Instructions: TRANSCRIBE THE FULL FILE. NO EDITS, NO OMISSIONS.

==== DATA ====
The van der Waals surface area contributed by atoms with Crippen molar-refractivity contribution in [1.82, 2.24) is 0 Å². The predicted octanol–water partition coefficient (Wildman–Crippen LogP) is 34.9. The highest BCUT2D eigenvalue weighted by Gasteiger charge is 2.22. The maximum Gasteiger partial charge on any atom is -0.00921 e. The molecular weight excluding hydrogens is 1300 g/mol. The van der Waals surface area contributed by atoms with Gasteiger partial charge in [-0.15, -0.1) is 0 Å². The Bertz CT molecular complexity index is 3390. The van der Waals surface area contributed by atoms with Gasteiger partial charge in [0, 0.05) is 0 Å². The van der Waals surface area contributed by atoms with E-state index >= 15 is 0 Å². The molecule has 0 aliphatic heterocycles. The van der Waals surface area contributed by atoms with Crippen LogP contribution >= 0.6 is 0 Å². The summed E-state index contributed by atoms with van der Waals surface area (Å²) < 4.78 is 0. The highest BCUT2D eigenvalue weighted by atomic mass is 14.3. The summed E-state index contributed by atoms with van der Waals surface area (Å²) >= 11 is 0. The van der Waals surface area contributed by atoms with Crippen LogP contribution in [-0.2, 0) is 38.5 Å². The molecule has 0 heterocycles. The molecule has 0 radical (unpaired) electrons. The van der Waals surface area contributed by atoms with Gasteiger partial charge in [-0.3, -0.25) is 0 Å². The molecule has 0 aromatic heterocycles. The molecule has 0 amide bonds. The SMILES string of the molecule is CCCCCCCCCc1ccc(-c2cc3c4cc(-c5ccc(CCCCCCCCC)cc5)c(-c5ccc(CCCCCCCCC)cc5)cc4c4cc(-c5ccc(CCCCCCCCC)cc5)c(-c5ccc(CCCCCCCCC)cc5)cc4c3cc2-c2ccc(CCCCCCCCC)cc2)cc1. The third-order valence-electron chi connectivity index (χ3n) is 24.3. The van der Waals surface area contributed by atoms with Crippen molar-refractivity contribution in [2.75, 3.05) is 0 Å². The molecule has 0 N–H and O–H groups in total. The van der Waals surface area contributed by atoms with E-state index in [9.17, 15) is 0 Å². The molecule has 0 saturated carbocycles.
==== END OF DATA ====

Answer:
The van der Waals surface area contributed by atoms with Crippen molar-refractivity contribution in [1.82, 2.24) is 0 Å². The predicted octanol–water partition coefficient (Wildman–Crippen LogP) is 34.9. The highest BCUT2D eigenvalue weighted by Gasteiger charge is 2.22. The maximum Gasteiger partial charge on any atom is -0.00921 e. The molecular weight excluding hydrogens is 1300 g/mol. The van der Waals surface area contributed by atoms with Gasteiger partial charge in [-0.15, -0.1) is 0 Å². The Bertz CT molecular complexity index is 3390. The van der Waals surface area contributed by atoms with Gasteiger partial charge in [0, 0.05) is 0 Å². The van der Waals surface area contributed by atoms with E-state index >= 15 is 0 Å². The molecule has 0 aliphatic heterocycles. The van der Waals surface area contributed by atoms with Crippen LogP contribution >= 0.6 is 0 Å². The summed E-state index contributed by atoms with van der Waals surface area (Å²) < 4.78 is 0. The highest BCUT2D eigenvalue weighted by atomic mass is 14.3. The summed E-state index contributed by atoms with van der Waals surface area (Å²) >= 11 is 0. The van der Waals surface area contributed by atoms with Crippen LogP contribution in [-0.2, 0) is 38.5 Å². The molecule has 0 heterocycles. The molecule has 0 radical (unpaired) electrons. The van der Waals surface area contributed by atoms with Gasteiger partial charge in [-0.3, -0.25) is 0 Å². The molecule has 0 aromatic heterocycles. The molecule has 0 amide bonds. The SMILES string of the molecule is CCCCCCCCCc1ccc(-c2cc3c4cc(-c5ccc(CCCCCCCCC)cc5)c(-c5ccc(CCCCCCCCC)cc5)cc4c4cc(-c5ccc(CCCCCCCCC)cc5)c(-c5ccc(CCCCCCCCC)cc5)cc4c3cc2-c2ccc(CCCCCCCCC)cc2)cc1. The third-order valence-electron chi connectivity index (χ3n) is 24.3. The van der Waals surface area contributed by atoms with Crippen molar-refractivity contribution in [2.75, 3.05) is 0 Å². The molecule has 0 N–H and O–H groups in total. The van der Waals surface area contributed by atoms with E-state index in [9.17, 15) is 0 Å². The molecule has 0 saturated carbocycles.